a small stack of paper in the tray and let the printer feed the paper
automatically, or you can use the multipurpose tray for manual feed printing.
With the Auto Select feature on in the Print dialog box, the printer draws
paper automatically from any source that holds the correct size paper. To tell
the printer the size of paper in the multipurpose tray, use the Apple Printer
Utility. The printer software can then determine correctly when to draw paper
automatically from the multipurpose tray. For more information about
defining the size of paper in the multipurpose tray, see Chapter 2 if you have
a Macintosh, or Chapter 3 if you have an IBM PC or compatible computer.
Do not stack paper
higher than this line.
Slide the width guides
so they rest against the
paper. If the paper bows
out even slightly, the
guides are too tight.
Insert the paper, top first, face down,
as far as it can go inside the printer.
For manual-feed printing, place a single sheet of paper or transparency film in
the multipurpose tray.
The multipurpose tray holds up to 100 sheets of paper. When the printer
expects to find paper in the tray (for example, during a manual feed print job),
the Paper Out light comes on to let you know that you should put paper in
the tray.
By the way: You can have the Color LaserWriter 12/600 PS print using a first
sheet from the multipurpose tray and remaining sheets from a paper cassette
(or vice versa.) For example, you can place letterhead paper in the
multipurpose tray and use it for printing the first page of a letter, and print all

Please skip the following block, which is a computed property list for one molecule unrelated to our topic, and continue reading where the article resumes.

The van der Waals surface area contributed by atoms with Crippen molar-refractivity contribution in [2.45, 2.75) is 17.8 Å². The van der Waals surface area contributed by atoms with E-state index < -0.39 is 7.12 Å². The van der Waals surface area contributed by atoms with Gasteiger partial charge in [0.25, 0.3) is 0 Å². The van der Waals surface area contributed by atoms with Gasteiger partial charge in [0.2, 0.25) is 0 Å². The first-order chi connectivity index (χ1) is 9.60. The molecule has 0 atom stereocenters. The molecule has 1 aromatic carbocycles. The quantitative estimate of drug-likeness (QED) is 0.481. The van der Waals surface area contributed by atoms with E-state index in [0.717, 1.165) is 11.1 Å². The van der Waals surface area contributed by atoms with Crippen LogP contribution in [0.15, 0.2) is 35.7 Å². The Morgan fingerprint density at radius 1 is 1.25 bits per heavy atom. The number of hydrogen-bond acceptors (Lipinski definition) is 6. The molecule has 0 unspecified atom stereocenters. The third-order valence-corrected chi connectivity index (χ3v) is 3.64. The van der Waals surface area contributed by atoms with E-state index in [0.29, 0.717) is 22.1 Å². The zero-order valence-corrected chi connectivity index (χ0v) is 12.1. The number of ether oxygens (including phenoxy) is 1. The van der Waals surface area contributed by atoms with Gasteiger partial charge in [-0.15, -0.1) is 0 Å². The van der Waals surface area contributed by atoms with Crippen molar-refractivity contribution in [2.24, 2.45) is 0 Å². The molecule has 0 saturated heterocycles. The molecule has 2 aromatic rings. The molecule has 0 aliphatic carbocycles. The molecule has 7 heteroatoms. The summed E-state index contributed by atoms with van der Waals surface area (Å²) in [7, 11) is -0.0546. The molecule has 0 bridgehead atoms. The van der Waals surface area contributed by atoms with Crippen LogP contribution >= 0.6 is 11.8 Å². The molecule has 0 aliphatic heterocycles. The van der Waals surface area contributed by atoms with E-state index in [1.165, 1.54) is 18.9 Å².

following pages on plain paper from the standard paper cassette (or the
optional feeder, if you have one installed).
Loading Paper
207
For more information about selecting paper trays for printing, see Chapter 6 if
you use a Macintosh or Chapter 7 if you use an IBM PC or compatible
computer.
Tips for avoiding problems
Here are some suggestions to help you avoid problems with paper jams:
m Make sure the paper lines up straight and doesn’t enter the printer skewed
at an angle.
m Make sure the paper guides keep the paper evenly aligned, but don’t set the
guides so tight that the paper stack bulges.
m Make sure the paper is as flat as possible; if the leading edge is curled,
straighten it out before you put it in the multipurpose tray.
Loading three-hole punched paper in the multipurpose tray
You can load a stack of three-hole punched paper in the multipurpose tray for
automatic printing. You can also print on three-hole punched paper manually
by feeding one sheet at a time.
This illustration shows how to load a stack of three-hole punched paper in the
multipurpose tray.
Place three-hole punched paper
so the holes line up along this
edge of the tray.
Slide the width guides so they
rest against the paper.
If the paper bows out even
slightly, the guides are too tight.
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Loading letterhead paper in the multipurpose tray
You can load a stack of letterhead in the multipurpose tray for automatic
printing. You can also print letterhead manually by feeding one sheet at a
time.
This illustration shows how to load a stack of letterhead in the multipurpose
tray.
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Place letterhead paper
face down in the tray, with
the top of the paper “in”
(closest to the printer).
Slide the width guides so
they rest against the paper.
If the paper bows out even
slightly, the guides are too tight.
Loading Paper
209
Loading transparencies in the multipurpose tray
You can load one transparency at a time into the multipurpose tray for
manual printing, or you can place a stack of about 50 transparencies in the
tray for automatic feed.
IMPORTANT When you print overhead transparencies, use the multipurpose
tray. (This helps avoid paper jams.) Use only Color LaserWriter 12/600 PS
Transparencies Letter or Color LaserWriter 12/600 PS Transparencies A4
with this printer. (See Appendix A for information about ordering these
products.) The printer may not print on other types of transparencies, and